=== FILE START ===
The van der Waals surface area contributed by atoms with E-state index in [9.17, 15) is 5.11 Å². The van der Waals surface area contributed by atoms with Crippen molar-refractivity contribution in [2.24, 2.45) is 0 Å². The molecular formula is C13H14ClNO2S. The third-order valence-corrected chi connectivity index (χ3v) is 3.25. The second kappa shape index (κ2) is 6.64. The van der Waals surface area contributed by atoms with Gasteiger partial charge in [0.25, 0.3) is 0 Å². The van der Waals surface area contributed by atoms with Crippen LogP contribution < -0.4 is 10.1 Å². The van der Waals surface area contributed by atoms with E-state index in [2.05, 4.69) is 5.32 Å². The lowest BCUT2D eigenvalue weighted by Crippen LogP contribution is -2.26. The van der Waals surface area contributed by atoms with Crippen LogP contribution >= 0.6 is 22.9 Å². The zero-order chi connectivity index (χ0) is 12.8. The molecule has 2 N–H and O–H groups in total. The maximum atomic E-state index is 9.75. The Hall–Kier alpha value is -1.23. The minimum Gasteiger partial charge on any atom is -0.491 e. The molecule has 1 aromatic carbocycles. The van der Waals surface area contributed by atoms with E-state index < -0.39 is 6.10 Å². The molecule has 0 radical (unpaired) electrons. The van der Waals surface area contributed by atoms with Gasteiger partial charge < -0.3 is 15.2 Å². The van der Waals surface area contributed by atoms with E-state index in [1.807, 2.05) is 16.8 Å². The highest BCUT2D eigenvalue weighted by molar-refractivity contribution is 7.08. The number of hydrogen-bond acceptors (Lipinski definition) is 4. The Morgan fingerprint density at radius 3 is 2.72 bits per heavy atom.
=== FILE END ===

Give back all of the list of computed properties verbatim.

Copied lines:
The van der Waals surface area contributed by atoms with E-state index in [9.17, 15) is 5.11 Å². The van der Waals surface area contributed by atoms with Crippen molar-refractivity contribution in [2.24, 2.45) is 0 Å². The molecular formula is C13H14ClNO2S. The third-order valence-corrected chi connectivity index (χ3v) is 3.25. The second kappa shape index (κ2) is 6.64. The van der Waals surface area contributed by atoms with Gasteiger partial charge in [0.25, 0.3) is 0 Å². The van der Waals surface area contributed by atoms with Crippen LogP contribution < -0.4 is 10.1 Å². The van der Waals surface area contributed by atoms with E-state index in [2.05, 4.69) is 5.32 Å². The lowest BCUT2D eigenvalue weighted by Crippen LogP contribution is -2.26. The van der Waals surface area contributed by atoms with Crippen LogP contribution >= 0.6 is 22.9 Å². The zero-order chi connectivity index (χ0) is 12.8. The molecule has 2 N–H and O–H groups in total. The maximum atomic E-state index is 9.75. The Hall–Kier alpha value is -1.23. The minimum Gasteiger partial charge on any atom is -0.491 e. The molecule has 1 aromatic carbocycles. The van der Waals surface area contributed by atoms with E-state index < -0.39 is 6.10 Å². The molecule has 0 radical (unpaired) electrons. The van der Waals surface area contributed by atoms with Gasteiger partial charge < -0.3 is 15.2 Å². The van der Waals surface area contributed by atoms with E-state index in [1.807, 2.05) is 16.8 Å². The highest BCUT2D eigenvalue weighted by molar-refractivity contribution is 7.08. The number of hydrogen-bond acceptors (Lipinski definition) is 4. The Morgan fingerprint density at radius 3 is 2.72 bits per heavy atom.